The state of the adviser landscape
As the calendar hits December, there are 16 days until the deadline of the Quality of Advice (QOA) Review.
The QOA, which was being led by Michelle Levy, was due to be submitted to Government on 16 days and its proposals had been both positively and negatively received.
The reforms could benefit two million Australians, according to the FSC, and the use of digital tools was also welcomed but measures regarding life insurance commissions had prompted some concerns. Another concern was the potential outcome of banks and superannuation funds having a larger presence in the advice landscape.
Money Management has examined the current state of the adviser landscape ahead of the changes from adviser numbers to fees to licensees.
There were currently 15,894 advisers in the industry, having dropped below 16,000 for the first time in October, according to Wealth Data.
The largest loss this year was seen in early October following the deadline for passing the financial adviser exam on 30 September when it lost 295 advisers in the week to 7 October. The pass rate for the final exam had been 52%, up from 42% in the previous sitting.
Firms which had experienced significant losses included Insignia, AMP and WT Financial which had lost 239, 227 and 147 in the 12 months to 24 November.
Count Group was the only licensee group which was showing positive movement over the last 12 months, according to WealthData, which gained 38 advisers. The firm which saw the biggest losses over 12 months was Insignia which lost 239 advisers.
The busiest quarter for those switching licensee was Q3, which saw some 650 advisers make the switch, according to Adviser Ratings’ latest Musical Chairs report. It also found there had been a move for advisers to opt for solo or boutique licensees rather than big licensees.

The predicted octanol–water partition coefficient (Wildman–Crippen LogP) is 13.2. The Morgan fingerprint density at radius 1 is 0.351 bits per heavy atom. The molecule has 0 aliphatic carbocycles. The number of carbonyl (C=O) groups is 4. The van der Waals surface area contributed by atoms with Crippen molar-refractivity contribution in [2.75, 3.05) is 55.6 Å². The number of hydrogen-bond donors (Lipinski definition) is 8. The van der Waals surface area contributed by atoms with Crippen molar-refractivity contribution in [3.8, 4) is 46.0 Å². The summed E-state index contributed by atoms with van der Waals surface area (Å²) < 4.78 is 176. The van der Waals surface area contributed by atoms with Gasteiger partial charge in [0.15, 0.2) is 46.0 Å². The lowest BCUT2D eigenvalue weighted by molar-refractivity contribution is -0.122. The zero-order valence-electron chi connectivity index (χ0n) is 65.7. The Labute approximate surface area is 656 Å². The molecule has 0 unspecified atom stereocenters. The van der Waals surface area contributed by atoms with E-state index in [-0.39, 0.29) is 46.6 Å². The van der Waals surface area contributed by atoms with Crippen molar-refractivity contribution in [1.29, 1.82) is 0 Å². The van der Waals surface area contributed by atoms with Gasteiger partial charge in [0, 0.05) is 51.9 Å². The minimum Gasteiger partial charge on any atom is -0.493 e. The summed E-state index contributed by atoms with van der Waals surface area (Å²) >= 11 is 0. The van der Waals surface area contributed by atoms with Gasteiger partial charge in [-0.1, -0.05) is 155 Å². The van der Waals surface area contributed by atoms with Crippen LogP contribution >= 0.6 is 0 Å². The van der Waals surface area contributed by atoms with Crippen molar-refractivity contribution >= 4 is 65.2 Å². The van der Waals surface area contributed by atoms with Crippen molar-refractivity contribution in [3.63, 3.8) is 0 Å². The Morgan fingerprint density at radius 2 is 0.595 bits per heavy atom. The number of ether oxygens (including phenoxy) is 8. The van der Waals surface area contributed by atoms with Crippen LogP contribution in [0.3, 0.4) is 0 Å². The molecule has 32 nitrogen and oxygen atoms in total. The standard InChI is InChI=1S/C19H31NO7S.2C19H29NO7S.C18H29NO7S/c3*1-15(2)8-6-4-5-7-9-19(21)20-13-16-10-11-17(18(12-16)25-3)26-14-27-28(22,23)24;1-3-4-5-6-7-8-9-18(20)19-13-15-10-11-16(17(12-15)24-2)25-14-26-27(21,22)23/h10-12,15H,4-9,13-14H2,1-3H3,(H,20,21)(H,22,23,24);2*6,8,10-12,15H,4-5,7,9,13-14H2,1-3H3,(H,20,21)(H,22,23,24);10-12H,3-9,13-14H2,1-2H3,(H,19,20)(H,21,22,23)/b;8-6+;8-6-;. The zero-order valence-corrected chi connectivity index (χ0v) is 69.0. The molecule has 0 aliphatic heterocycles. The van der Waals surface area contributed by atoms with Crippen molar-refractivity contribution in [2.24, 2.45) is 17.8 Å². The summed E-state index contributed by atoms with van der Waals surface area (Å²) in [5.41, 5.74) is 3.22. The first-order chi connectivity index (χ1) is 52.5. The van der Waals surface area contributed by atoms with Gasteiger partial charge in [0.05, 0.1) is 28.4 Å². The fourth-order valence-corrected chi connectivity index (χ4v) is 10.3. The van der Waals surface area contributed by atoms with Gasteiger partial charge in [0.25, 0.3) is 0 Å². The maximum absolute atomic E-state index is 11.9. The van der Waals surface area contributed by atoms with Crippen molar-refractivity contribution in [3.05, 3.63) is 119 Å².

When it came to licensee pricing models, the most popular remained a flat fee per adviser which was used by 64% of advisers, followed by a percentage of the annual turnover at 40%.
There had been over 350 new entrants join the industry this year, with Insignia taking the lead with the most hires of provisional advisers at 24 followed by AMP at 21, according to Wealth Data.
In particular, the number of provisional advisers appointed during Q3 of 2022 rose to 129, twice the number who joined in Q2 (49) while 26 were appointed in Q1.
Cost of advice
On average, Australians were prepared to pay just over $1,100 for financial advice, a Finder survey found. But a separate survey by Investment Trends reported consumers were now willing to pay $770 on average for limited advice.
This was in stark contrast to fees charged by advisers. Padua’s annual Advice Fee Data Report said initial advice fees charged by advisers on a per advice document basis increased from $2,859 in FY21 to $3,315 in FY22 – an increase of 16%.
Ongoing advice fees charged by advisers on a per advice document basis rose by 33% increase, from $3,656 to $4,865 over the same period.
In a survey of almost 700 advisers by Philippa Hunt and Forte Asset Solutions, the majority (95%) said stress levels had slightly or significantly increased since the Hayne Royal Commission. Over 70% said their physical health had significantly or slightly declined while 87% said the same about their mental health.
Over two thirds of advisers reported sleep struggles and over half said they were drinking to cope. Some 10% turned to non-medicated drugs, primarily sleeping tablets.
To address this, a third (37%) of advisers had consulted a doctor while 18% were prescribed medication. 7% of advisers said they had contacted support networks like Beyond Blue or Lifeline for assistance.
2021 saw the number of advised Australians drop below two million, as per the Adviser Ratings (AR) 2022 Australian Financial Adviser Landscape report. The largest cohorts opting out of advice were between the 35-44 and 45-54 age brackets.
Still, demand for advice was on the rise with 5.6 million Australians looking to seek help from a financial adviser. The age bracket with the highest number of advised consumers was 65+ years (590,000) followed by 55-64 years (530,000) and 45-54 years (390,000). The lowest numbers were observed in the 35-44 age brackets (260,000) and 21-34 (140,000).
Services sought by under-65s were ways to invest their money, growing and managing wealth and planning for retirement, research by the Financial Planning Association of Australia (FPA) indicated. Meanwhile older consumers wanted help on aged care issues and maximising aged pension entitlements.